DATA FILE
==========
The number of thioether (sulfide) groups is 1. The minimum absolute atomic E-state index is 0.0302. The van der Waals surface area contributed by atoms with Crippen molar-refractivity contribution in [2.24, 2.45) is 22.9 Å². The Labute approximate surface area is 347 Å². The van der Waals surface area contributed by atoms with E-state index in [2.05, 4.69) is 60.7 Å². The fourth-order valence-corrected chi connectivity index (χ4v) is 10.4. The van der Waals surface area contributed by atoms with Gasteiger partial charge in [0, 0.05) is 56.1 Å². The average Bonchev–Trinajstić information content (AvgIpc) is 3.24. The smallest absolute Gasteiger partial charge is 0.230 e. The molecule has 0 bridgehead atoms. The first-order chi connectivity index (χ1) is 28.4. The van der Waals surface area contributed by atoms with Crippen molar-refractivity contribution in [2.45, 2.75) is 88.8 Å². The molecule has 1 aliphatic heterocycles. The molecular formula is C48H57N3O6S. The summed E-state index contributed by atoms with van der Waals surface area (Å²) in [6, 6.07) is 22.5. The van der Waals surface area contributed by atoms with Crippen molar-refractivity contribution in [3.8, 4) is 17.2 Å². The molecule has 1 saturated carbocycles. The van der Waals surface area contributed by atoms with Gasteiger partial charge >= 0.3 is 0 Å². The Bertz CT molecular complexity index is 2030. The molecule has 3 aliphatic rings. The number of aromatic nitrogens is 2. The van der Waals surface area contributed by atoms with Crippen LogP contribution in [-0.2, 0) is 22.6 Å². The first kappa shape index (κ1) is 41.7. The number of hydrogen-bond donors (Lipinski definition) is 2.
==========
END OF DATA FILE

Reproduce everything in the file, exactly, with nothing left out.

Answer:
The number of thioether (sulfide) groups is 1. The minimum absolute atomic E-state index is 0.0302. The van der Waals surface area contributed by atoms with Crippen molar-refractivity contribution in [2.24, 2.45) is 22.9 Å². The Labute approximate surface area is 347 Å². The van der Waals surface area contributed by atoms with E-state index in [2.05, 4.69) is 60.7 Å². The fourth-order valence-corrected chi connectivity index (χ4v) is 10.4. The van der Waals surface area contributed by atoms with Gasteiger partial charge in [0, 0.05) is 56.1 Å². The average Bonchev–Trinajstić information content (AvgIpc) is 3.24. The smallest absolute Gasteiger partial charge is 0.230 e. The molecule has 0 bridgehead atoms. The first-order chi connectivity index (χ1) is 28.4. The van der Waals surface area contributed by atoms with Crippen molar-refractivity contribution in [2.45, 2.75) is 88.8 Å². The molecule has 1 aliphatic heterocycles. The molecular formula is C48H57N3O6S. The summed E-state index contributed by atoms with van der Waals surface area (Å²) in [6, 6.07) is 22.5. The van der Waals surface area contributed by atoms with Crippen molar-refractivity contribution in [3.8, 4) is 17.2 Å². The molecule has 1 saturated carbocycles. The van der Waals surface area contributed by atoms with Gasteiger partial charge >= 0.3 is 0 Å². The Bertz CT molecular complexity index is 2030. The molecule has 3 aliphatic rings. The number of aromatic nitrogens is 2. The van der Waals surface area contributed by atoms with Crippen LogP contribution in [-0.2, 0) is 22.6 Å². The first kappa shape index (κ1) is 41.7. The number of hydrogen-bond donors (Lipinski definition) is 2.